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Spanish minister criesfoul over model ball girls

For Spanish government officials models and tennis balls don't make a good match. A scuffle has erupted over the use of sultry fashion models as ball girls in the  Madrid Masters Tennis Tournament. NBC News Rachel Levin reports.
ATP Madrid Masters
A model acting as a ball girl is seen at the  Madrid Masters Tennis Tournament in Madrid, Spain on Monday. Jamie Mcdonald / Getty Images file
/ Source: NBC News

For Spanish government officials, models and tennis balls don't make a good match.

Spain's Secretary for Equality Soledad Murillo asked organizers of the Madrid Masters Tennis Tournament on Wednesday to stop using the fashion models dressed in short white skirts and tight tank tops as ball girls.

In a letter sent to the tournament director, Murillo said that the decision to use models instead of young tennis fans only "reinforces negative stereotypes that women are merely objects of decoration and entertainment."

Traditionally young volunteers from tennis academies participate as ball girls and boys in major tournaments.

The decision to not use the volunteers has also upset their parents who were quoted in El Pais, a Spanish daily, as saying that the models "don't know anything about tennis or even play it."

Raising money
Manuel Santana, director of the tournament and a former tennis star, dismissed accusations of sexism. He insisted the models were doing a good job and that the decision to use them was purely economic.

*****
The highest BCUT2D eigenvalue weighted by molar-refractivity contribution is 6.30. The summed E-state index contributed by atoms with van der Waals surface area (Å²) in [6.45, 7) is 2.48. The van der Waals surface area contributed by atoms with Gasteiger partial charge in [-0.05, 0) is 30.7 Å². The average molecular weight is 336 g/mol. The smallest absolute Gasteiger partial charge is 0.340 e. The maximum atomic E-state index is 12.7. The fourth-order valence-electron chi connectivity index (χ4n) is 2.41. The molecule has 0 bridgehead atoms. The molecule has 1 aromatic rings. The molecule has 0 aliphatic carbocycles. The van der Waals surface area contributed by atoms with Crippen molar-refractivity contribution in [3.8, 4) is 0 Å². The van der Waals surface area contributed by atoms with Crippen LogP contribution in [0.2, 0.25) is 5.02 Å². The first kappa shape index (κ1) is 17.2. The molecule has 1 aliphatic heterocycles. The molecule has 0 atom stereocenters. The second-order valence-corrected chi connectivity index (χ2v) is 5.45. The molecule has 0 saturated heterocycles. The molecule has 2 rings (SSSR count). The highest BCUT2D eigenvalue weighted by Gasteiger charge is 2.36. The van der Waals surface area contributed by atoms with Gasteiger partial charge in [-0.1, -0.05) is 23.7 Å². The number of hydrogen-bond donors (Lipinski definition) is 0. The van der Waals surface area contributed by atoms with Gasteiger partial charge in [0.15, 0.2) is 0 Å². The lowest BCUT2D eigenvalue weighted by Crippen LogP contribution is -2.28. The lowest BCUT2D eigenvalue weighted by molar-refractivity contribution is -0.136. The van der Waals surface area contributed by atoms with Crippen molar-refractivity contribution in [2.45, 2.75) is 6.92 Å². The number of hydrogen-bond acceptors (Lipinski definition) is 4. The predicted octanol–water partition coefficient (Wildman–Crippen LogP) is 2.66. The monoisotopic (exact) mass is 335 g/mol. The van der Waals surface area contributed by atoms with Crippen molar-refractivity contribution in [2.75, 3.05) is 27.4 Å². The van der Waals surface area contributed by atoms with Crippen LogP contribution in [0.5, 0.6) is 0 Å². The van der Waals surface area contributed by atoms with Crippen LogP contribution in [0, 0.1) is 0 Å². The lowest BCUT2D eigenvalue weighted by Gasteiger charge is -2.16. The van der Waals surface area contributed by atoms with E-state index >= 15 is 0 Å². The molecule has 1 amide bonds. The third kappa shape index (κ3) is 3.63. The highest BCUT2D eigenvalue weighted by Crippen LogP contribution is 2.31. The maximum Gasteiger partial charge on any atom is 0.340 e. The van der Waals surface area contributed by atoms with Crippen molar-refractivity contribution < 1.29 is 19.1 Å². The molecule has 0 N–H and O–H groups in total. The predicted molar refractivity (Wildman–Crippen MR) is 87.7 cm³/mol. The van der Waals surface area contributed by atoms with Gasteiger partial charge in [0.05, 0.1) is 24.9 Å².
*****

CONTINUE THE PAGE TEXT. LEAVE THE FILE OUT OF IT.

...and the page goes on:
"It's not a question of machismo but we simply needed to raise money to pay for the event," he said.

The tight black tank tops the ball girls are sporting with the Hugo Boss logo written across them are part of a publicity campaign to promote the clothing line. 

A few of the models also defended their work and insisted that they were properly dressed.

"Our outfits are not provocative at all," said Marta Romero, one 25 models participating in the tournament.

The models, who are between the ages of 19-28, trained for two weeks before the tournament and are paid between 900 and 1000 euros ($1,130-$1,260) to work during the event.

Mixed response
Many fans were impressed by the ball girls, but not everyone agreed that they had the right credentials.

"I thought they were entertaining, but it was obvious that they were not properly trained," said computer engineer Sergio Garcia who attended a match.

American tennis star Andre Agassi shared the skepticism.

“I suppose I need some time to let it absorb,” he said. “I think it’s important for our sport to understand its product clearly. And I’m not quite convinced it’s part of our product.”

“It was difficult, to say the least, to concentrate on the ball,” Agassi said. “But I suppose I had an advantage. I’m used to playing with my wife” — Steffi Graf.

“The skirts look like they’re a little difficult to run in,” Agassi added. “I think they need to be shorter, maybe.”

The tournament ends on Sunday but there are no signs that the controversy will settle down.

On Thursday, a consumer advocacy group filed a complaint against Hugo Boss claiming that the company was violating a law that prohibits the exploitation of women and children.